What may have been the largest ficus tree on all of 24th Street has bit the sawdust, as its branches were all chopped down Wednesday, and on Thursday it was removed entirely.
The three-year battle over the fate of the beautiful but relentlessly trouble-causing ficus trees on 24th Street seemingly came to a close in March 2021, when Public Works started removing 31 ficus trees from 24th Street. But the job is still not entirely done, as Mission Local reported Wednesday that arguably the largest ficus tree on the 24th Street corridor, the ficus tree at Mission and 24th Streets outside McDonald’s has been removed.
SFist observed what remained of that tree outside the McDonald’s in above condition Wednesday evening, shortly before 7 p.m. According to Mission Local, the effort to remove all of the tree’s branches took “nearly 10 hours.”
The branches had clearly been reduced to sawdust, as a Public Works truck full of the branches’ shredded remains sat next to the meager remnants of the tree.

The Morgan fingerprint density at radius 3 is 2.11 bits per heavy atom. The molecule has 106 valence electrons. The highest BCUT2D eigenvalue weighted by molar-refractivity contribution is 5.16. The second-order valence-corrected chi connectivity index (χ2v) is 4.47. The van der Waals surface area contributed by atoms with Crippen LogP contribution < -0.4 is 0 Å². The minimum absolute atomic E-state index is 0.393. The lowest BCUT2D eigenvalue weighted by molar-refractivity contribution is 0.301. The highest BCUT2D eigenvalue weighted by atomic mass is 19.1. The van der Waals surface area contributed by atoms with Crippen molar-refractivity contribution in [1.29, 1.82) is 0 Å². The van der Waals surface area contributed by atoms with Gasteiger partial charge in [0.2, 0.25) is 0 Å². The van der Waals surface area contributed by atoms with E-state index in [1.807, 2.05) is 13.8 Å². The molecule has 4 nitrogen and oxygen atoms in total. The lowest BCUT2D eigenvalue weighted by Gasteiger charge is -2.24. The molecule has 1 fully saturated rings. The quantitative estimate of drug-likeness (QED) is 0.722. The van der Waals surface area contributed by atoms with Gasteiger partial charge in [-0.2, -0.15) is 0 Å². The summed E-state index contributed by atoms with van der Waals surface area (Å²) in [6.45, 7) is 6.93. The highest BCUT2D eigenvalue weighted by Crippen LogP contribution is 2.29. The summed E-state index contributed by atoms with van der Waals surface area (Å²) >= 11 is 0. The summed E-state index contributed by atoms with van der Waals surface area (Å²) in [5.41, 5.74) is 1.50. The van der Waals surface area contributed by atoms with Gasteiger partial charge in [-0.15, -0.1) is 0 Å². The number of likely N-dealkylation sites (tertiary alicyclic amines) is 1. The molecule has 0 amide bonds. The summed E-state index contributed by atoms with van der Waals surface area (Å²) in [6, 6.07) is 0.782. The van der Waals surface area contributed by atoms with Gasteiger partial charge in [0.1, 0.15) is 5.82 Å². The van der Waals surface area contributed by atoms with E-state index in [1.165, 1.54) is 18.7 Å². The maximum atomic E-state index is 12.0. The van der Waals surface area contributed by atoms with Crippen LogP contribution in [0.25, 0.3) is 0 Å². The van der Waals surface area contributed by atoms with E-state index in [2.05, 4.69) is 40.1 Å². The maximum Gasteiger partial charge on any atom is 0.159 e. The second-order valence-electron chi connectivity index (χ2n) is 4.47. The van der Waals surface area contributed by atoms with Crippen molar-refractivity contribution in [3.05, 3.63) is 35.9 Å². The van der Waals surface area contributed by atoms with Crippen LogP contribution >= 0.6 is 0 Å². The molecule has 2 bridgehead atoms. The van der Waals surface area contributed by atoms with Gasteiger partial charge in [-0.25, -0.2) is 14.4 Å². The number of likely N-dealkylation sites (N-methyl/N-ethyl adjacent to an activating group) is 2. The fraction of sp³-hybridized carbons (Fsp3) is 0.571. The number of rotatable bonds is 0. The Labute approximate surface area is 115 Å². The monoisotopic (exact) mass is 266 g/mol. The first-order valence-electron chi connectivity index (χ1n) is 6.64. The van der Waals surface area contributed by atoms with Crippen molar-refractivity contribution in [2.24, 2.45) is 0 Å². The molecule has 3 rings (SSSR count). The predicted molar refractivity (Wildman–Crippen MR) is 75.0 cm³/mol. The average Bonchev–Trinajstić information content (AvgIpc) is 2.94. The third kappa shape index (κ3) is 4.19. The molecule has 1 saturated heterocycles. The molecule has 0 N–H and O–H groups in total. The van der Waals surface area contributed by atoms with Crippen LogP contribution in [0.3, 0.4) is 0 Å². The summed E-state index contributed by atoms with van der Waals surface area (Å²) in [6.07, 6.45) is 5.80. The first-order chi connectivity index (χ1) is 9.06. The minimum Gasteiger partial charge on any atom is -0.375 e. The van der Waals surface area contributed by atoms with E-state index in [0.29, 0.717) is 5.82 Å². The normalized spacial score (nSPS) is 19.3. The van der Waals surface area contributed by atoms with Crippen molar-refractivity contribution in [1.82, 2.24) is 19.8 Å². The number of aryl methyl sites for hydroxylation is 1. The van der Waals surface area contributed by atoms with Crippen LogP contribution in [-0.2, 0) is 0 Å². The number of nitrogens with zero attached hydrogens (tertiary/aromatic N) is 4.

And as of 2 p.m. Thursday afternoon, that sucker is pretty much entirely gone. Public Works crews were no longer on hand, though there is presumably some stump removal remaining on their agenda.
And it’s no mystery why these trees have to go. As seen above, the cracked sidewalk has created gaps of nearly four inches in between cracked levels of sidewalk, created a hazard for anyone using a wheelchair, stroller, cane, or even their own two feet.
And given the other emerging cracks, it was only a matter of time before the sidewalk got far more hazardous.
So pour one out for that giant ficus tree outside the 24th Street McDonald’s, seen above, towering at nearly 30 feet up until this week. The 24th Street ficus trees were planted in the 1980s, and have been around more than 40 years. But given the large number of trees that toppled during this winter’s storms, and how ficus trees seem to come wrecking down more frequently than other species, you can see why Public Works would want to shiver the timbers of the ex-ficus tree at 24th and Mission Streets.
Images: Joe Kukura, SFist